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Grade: Elementary

#2343. "Economics makes Cents" UNIT for third graders

Social Studies, level: Elementary
Posted Fri Aug 17 21:06:00 PDT 2001 by Vickie DeBruin (UVT03@rockwood.k12.mo.us).
Uthoff Valley, Fenton, MO
Materials Required: per lesson
Activity Time: about 45 minutes per lesson
Concepts Taught: learning economics terms

Economics Makes Cents
By Vickie DeBruin
Teacher's Academy 2000-2001

Teaching third grade in a self contained setting lends itself quite well to educating students through interdisciplinary units. The elementary classroom setting is a unique opportunity for teachers to do this seeing as they are the provider of instruction for all academic areas for their students. Often we underestimate the impact of learning when student experiences occur through different kinds of activities involving diverse kinds of learning. After completing graduate work consisted of writing a curriculum that utilizes many multiple intelligences, I wanted to take one of our social studies units and expand it to various experiences within other academic areas thereby applying it to students multiple intelligences. I challenged myself to do this with our third grade economics unit.
The best place to start was with our districts economics objectives. These objectives are derived from the Missouri Show Me Standards by a committee of teachers and district coordinators. The objectives I specifically targeted for this interdisciplinary unit were as follows:
Learn applications of the following terms: wants and needs, public goods, private goods, and services, opportunity cost, scarcity, savings and banks, natural, capital and human resources.
Students will create a cost benefit analysis chart for solving a problem.
Students will identify economics principles in real life situations.

These terms and principles are very complex which made it a challenge to create situations that were tangible for this age group. Teaching economics in a situational setting led to integrating social studies with other academic areas such as math, language, and science. Our third grade team integrated our economics unit into the regular curriculum with the following activities.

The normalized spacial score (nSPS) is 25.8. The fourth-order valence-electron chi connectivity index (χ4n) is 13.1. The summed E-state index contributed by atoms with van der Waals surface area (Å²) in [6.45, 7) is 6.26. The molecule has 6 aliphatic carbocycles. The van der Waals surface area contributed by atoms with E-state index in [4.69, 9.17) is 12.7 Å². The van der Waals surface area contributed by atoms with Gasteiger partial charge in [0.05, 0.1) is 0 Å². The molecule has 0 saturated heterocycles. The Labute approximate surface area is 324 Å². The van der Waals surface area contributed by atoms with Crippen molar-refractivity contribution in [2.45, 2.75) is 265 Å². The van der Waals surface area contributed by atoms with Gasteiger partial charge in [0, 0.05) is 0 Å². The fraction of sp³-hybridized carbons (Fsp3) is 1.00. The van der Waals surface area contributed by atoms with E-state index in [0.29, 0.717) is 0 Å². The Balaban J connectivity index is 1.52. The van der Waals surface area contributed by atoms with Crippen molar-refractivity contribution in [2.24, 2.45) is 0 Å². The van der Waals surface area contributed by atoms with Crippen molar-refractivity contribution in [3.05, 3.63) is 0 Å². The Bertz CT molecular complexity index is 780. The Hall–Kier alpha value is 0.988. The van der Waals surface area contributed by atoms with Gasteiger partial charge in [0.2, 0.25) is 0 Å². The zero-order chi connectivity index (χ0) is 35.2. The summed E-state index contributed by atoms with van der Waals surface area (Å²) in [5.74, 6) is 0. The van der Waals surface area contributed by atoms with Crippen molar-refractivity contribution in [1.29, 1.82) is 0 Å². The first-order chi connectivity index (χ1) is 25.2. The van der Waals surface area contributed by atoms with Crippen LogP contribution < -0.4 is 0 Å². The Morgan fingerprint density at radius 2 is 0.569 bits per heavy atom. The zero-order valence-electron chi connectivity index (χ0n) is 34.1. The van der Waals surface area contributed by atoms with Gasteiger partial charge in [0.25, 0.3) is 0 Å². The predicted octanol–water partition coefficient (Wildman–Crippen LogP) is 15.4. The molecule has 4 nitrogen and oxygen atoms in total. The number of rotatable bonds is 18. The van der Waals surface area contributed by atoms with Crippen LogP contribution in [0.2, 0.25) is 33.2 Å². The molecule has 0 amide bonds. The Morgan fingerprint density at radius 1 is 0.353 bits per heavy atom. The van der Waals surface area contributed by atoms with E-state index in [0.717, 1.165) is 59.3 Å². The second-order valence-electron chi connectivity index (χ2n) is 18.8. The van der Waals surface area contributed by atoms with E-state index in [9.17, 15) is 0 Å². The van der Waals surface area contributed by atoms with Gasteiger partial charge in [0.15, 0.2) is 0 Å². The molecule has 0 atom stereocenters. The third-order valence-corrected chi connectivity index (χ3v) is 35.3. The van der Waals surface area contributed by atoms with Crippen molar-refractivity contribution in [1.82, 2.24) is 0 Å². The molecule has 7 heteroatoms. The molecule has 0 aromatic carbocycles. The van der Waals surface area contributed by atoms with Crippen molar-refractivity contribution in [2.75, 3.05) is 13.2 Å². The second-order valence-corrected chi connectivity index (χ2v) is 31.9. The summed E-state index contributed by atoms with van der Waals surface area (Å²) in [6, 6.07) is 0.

To begin the unit we reviewed wants and needs by tying it into our habitats unit that we had previously studied in science. Galileo is our class pet hamster. I brought in several objects (his wheel, clear tubes to crawl in, food, water, bowl, paper towel tube, wood shavings, peanut butter, etc.) and laid them on the table. I reminded students of the basic needs of all living things and then asked students to classify these items into wants and needs. Most items were easily grouped, but there were a few that were more challenging. Students struggled with wood shavings and peanut butter stating that peanut butter was food that the hamster liked. I played devil's advocate saying that he could eat the pellet food instead. The students finally decided that since it was food and food was a basic need that it should remain in that category. The wood shavings were also a debate. I said that he must have them in order to be comfortable in his shelter. Some students said that basic needs are not for comfort, but survival. By doing this activity and working through the "gray" area students went beyond simple definitions of terms they probably already knew. Most of the students combined their schemata of science with new economic principles and took that to the analytical level of Bloom's taxonomy. We then drew our conclusions to how this relates to our own lives and choices. While food is a necessity, eating out at a five star restaurant is not. While having clothes is also a need, having Nike shoes is not. Since money is limited this leads to some choices after you have paid for your basic needs.